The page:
Tips to help you eat out less often (and save money when you do)

Most Americans eat meals in commercial establishments four times a week on average. Here are some tips to help you decrease your time in restaurants and increase the money in your pocket.

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  • Americans eat 20 percent of their meals in commercial establishments. If you are among the 50 percent or so of Americans who eat out that much or more, consider the following tips to cut back and save money.

  • 1. Wait for Special occasions

  • There's nothing wrong with wanting to celebrate important events. After all, who wants to cook their own Birthday dinner? The problems start when we begin to dine out almost every night. If you try to eat meals at home and save dining out for special occasions, then not only will you save money, but you'll also enjoy the dining experience more.

  • 2. Buy frozen dinners

  • Many frozen dinners offer the convenience of a meal out at lower prices. Additionally, frozen meals will allow you to better monitor your calorie and sugar intake. It’s harder to eat healthily in a restaurant. Even if the nutritional information is posted, most restaurants tend to lean more toward tasty than towards healthy.

  • 3. Learn to cook the foods you like

  • If you find that you don’t enjoy the food you cook at home as much as you enjoy the food you eat in restaurants, then take a cooking class. If you're going to be happy eating at home, you'll need to learn to cook the food you really love. Most people grow up eating and learning to cook what their parents eat. Unfortunately, that doesn't mean that they necessarily likethe food that their parents eat. If you love a specific type of food but have no idea how to make it, then do yourself a favor and learn. Most foods can be made at home for a fraction of what it cost to order them in a restaurant.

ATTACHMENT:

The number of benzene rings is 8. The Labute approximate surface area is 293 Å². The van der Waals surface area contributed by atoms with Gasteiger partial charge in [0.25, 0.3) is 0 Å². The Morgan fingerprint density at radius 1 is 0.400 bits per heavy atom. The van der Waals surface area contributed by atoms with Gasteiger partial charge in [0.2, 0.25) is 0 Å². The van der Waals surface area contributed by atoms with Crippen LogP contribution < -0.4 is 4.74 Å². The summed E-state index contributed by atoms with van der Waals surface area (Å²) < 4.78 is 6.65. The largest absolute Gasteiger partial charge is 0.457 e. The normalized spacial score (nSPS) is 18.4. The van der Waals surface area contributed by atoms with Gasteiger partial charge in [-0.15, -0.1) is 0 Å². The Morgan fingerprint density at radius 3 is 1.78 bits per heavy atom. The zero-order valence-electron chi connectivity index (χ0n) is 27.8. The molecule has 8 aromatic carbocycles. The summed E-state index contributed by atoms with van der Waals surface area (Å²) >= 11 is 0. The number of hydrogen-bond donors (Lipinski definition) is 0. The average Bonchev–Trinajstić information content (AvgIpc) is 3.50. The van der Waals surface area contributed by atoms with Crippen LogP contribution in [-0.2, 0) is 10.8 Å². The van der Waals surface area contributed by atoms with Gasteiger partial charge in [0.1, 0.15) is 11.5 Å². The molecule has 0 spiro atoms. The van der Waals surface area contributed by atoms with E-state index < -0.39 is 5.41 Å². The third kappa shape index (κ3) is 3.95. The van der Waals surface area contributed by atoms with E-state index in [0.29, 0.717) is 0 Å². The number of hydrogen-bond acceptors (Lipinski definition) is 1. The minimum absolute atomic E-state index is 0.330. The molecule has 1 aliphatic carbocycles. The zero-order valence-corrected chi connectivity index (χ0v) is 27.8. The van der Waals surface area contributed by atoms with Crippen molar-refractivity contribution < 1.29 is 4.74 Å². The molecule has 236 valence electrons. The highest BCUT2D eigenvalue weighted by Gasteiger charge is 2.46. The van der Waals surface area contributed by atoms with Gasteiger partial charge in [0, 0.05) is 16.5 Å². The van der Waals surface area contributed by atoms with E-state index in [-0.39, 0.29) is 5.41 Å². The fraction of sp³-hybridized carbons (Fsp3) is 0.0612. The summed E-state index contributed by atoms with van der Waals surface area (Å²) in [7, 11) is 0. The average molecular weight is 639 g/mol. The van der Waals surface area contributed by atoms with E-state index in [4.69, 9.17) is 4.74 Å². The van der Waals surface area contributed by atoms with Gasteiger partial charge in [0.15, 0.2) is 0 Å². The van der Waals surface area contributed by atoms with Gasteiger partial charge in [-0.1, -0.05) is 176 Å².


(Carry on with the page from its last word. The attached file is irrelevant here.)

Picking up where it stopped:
• 4. Invest in your kitchen

  • A few handy items for the kitchen to make food preparation easier and faster could be money well spent. The most used appliance (apart from the fridge) in my kitchen is a $50 mixer that gets used virtually every day. No more overpriced smoothies at the mall for us!

  • 5. Have a meal marathon

  • Prepare dishes on the weekend that can then be frozen and used for meals later in the week. You might find that cooking is easier and more enjoyable if you do it all at once.

  • 6. Use Coupons

  • Aside from the coupons you can find in magazines and mailers, you can also sign up for deal-of-the-day websites such as Groupon or LivingSocial. Be disciplined about it. Make sure that you're using the coupons to save money, not to try fancy new restaurants.

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  • 7. Check websites

  • If you have a favorite restaurant, check online to see if they offer special deals on their website. Many establishments also offer coupons or discounts for "liking" them on Facebook.

  • 8. Drink Water

  • You might be surprised to see how much a couple of fountain drinks add to your bill. Soft drinks that you purchase in a restaurant can cost ten times as much as what you'd pay for them in the grocery store. If you want to save money, drink water. If you really want carbonation, check with your server to see if you can get seltzer water. It will still have the fizz you crave, but it won't cost you anything (and it's better for you).

  • 9. Be familiar with the specials

  • There are two types of specials in restaurants — good ones and bad ones. The good ones are often regular menu items discounted. The bad ones are dishes the chef thought would be nice to try that are often more expensive than other menu options. Make sure you know the difference when you’re dining on a budget.

  • 10. Pass the valet

  • Whenever possible, park your car yourself. Save your money for the food!

  • By dining out less often and with a keen eye on the budget, you can still enjoy the restaurant experience without wasting so much money each month.

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Devin Thorpe, husband, father, author of Your Mark On The World and a popular guest speaker, is a Forbes Contributor. Building on a twenty-five year career in finance and entrepreneurship that included $500 million in completed transactions, he now champions social good full time, seeking to help others succeed in their efforts to make the world a better place.

Website: http://www.yourmarkontheworld.com

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